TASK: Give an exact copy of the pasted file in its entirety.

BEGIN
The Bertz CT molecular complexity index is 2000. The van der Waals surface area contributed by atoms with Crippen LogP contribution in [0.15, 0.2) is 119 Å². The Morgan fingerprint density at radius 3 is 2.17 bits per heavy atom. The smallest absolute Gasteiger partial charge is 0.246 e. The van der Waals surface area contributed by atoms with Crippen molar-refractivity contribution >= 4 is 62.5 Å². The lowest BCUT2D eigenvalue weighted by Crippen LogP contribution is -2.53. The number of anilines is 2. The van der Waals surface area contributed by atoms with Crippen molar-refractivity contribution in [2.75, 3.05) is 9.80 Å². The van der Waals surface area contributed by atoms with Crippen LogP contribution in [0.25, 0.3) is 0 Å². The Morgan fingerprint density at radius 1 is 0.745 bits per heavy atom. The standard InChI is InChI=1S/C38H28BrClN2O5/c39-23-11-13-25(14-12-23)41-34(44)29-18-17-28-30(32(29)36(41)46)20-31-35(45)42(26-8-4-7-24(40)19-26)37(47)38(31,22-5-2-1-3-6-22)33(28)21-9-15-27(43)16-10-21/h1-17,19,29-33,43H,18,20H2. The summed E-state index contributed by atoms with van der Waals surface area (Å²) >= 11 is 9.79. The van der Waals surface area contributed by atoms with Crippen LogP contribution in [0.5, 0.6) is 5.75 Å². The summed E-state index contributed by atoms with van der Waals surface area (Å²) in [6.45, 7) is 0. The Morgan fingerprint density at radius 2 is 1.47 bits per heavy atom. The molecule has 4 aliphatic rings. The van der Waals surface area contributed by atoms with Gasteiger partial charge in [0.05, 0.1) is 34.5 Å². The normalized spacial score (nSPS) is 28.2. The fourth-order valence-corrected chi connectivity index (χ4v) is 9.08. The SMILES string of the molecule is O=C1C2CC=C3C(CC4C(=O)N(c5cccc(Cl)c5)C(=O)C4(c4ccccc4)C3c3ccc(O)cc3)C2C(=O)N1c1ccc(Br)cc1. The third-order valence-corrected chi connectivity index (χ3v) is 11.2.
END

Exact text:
The Bertz CT molecular complexity index is 2000. The van der Waals surface area contributed by atoms with Crippen LogP contribution in [0.15, 0.2) is 119 Å². The Morgan fingerprint density at radius 3 is 2.17 bits per heavy atom. The smallest absolute Gasteiger partial charge is 0.246 e. The van der Waals surface area contributed by atoms with Crippen molar-refractivity contribution >= 4 is 62.5 Å². The lowest BCUT2D eigenvalue weighted by Crippen LogP contribution is -2.53. The number of anilines is 2. The van der Waals surface area contributed by atoms with Crippen molar-refractivity contribution in [2.75, 3.05) is 9.80 Å². The van der Waals surface area contributed by atoms with Crippen LogP contribution in [0.25, 0.3) is 0 Å². The Morgan fingerprint density at radius 1 is 0.745 bits per heavy atom. The standard InChI is InChI=1S/C38H28BrClN2O5/c39-23-11-13-25(14-12-23)41-34(44)29-18-17-28-30(32(29)36(41)46)20-31-35(45)42(26-8-4-7-24(40)19-26)37(47)38(31,22-5-2-1-3-6-22)33(28)21-9-15-27(43)16-10-21/h1-17,19,29-33,43H,18,20H2. The summed E-state index contributed by atoms with van der Waals surface area (Å²) >= 11 is 9.79. The van der Waals surface area contributed by atoms with Crippen LogP contribution in [0.5, 0.6) is 5.75 Å². The summed E-state index contributed by atoms with van der Waals surface area (Å²) in [6.45, 7) is 0. The Morgan fingerprint density at radius 2 is 1.47 bits per heavy atom. The molecule has 4 aliphatic rings. The van der Waals surface area contributed by atoms with Gasteiger partial charge in [0.05, 0.1) is 34.5 Å². The normalized spacial score (nSPS) is 28.2. The fourth-order valence-corrected chi connectivity index (χ4v) is 9.08. The SMILES string of the molecule is O=C1C2CC=C3C(CC4C(=O)N(c5cccc(Cl)c5)C(=O)C4(c4ccccc4)C3c3ccc(O)cc3)C2C(=O)N1c1ccc(Br)cc1. The third-order valence-corrected chi connectivity index (χ3v) is 11.2.